Colour Wheels

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Creative Sketchbooks

Module 1, Chapter 1
Activity 1.5

Paint a Colour Wheel
 

This was interesting, building on what we’ve already done, and looking at the theory of colour on slightly more formal way, and see their relationship with each other.

To remind myself of what I have learned so far, there are: 
 
Primary Colours
Red, Yellow Blue
Secondary Colours created by mixing any two Primary Colours in equal quantities
Orange, Green, Violet
Tertiary Colours created by mixing any two Primary Colours in varying quantities
Blue Green, Yellow Green, Yellow Orange, Red Orange, Red Violet, Blue Violet

 Then there are:

Hues
The 12 base colours – three primary, three secondary and six tertiary, These are pure base colours used to make every other colour.
Tints
Paler colour created by adding white
Shades
Darker colour created by adding black

 And also:
Saturated Colours
Colour used from tube with very little water
Colour Washes
Paint mixed with water – varying amounts give different strengths of colour

 And let’s not forget this (I think it’s right):
Warm Colours
Have a lot of red or yellow in them, like reddish violet, or a yellowish green
Cold Colours
Have a lot of blue in them, like bluish violet, or a bluish green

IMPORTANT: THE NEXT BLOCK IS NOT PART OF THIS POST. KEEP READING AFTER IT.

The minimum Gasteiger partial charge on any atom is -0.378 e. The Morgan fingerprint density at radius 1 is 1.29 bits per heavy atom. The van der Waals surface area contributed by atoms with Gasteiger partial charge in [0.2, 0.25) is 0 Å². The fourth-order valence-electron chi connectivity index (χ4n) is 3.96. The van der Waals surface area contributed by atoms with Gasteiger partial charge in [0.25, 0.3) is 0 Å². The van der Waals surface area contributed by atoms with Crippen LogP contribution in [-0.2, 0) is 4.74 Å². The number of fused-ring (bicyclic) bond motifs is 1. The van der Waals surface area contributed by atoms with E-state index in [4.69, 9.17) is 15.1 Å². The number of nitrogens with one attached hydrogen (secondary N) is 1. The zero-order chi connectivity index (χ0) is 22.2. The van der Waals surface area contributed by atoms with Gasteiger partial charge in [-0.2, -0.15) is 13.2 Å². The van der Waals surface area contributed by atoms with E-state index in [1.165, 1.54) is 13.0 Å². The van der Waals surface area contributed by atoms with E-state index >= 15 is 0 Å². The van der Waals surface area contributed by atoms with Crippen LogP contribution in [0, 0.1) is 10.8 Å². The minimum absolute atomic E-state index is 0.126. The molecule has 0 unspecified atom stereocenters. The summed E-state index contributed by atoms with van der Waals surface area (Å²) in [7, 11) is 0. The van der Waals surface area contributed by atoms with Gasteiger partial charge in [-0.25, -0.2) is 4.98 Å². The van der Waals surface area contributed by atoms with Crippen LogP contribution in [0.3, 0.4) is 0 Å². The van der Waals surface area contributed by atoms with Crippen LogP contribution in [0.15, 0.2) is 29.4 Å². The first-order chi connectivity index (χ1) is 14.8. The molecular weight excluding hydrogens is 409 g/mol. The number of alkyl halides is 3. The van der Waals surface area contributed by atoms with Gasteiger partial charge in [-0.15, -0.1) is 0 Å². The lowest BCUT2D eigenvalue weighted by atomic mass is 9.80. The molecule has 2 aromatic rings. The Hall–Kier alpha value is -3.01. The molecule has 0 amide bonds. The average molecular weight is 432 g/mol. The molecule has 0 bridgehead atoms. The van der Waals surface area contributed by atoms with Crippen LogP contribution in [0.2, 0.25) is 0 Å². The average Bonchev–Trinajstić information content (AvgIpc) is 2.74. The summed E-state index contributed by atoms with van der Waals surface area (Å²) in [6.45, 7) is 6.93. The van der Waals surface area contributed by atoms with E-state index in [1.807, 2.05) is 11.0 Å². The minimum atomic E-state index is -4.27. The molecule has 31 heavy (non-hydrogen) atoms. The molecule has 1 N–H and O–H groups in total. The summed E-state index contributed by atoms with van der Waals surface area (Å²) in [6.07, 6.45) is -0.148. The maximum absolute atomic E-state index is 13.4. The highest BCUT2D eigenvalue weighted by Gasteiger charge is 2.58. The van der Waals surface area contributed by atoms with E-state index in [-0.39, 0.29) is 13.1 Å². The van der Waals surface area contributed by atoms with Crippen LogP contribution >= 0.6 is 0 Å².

But cool and warm colours are very confusing, because the three primary colours can be warm or cool:
Colour
Warm
Cold
Blue
Prussian
Ultramarine
Turquoise
Cerlean
Phthalo
Red
Alizarin Crimson
Primary Red
Magenta
Quinacrdone
Yellow
Cadmium Yellow
Cadmium Lemon

So, on the Colour Wheel we have the 12 hues around the edge, tints in the middle, and shades in the inmost circle. Each radiating strip of three colours should therefore be in the same family (I’m sure there is a name for this) and they ought to harmonise, but there’s lots more about this in the next chapter. I notice that primary colours are opposite secondary colours, but there’s more about this in the next chapter as well.

The results of my colour mixing weren’t always quite what I expected, but I’m beginning to feel more confident (and competent) and the more I do, the more fascinating I think this is! 

Anyway, I did two colour wheels, one in cool colours, and the other warm, so I could see the difference between them. I wanted them to  be in the sketchbook, not in a separate container, and I didn’t want to spoil them by folding them in half, so I put each one in a plastic wallet, and threaded the holes in the wallet through the spiral of the sketchbook. It looks a bit weird, because they stick out, but it keeps them in place. There was a lot of reflection off them when I photographed them, so I’ve done a photo of each of them, out of the plastic wallet.

 

 

 
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About chrisharding53

I'm a former journalist and sub-editor who loves needlework, reading and writing, and is still searching for the Meaning of Life, the Universe and Everything. Until I find the answer I'm volunteering at an Oxfam Book Shop and learning about Creative Sketchbooks!

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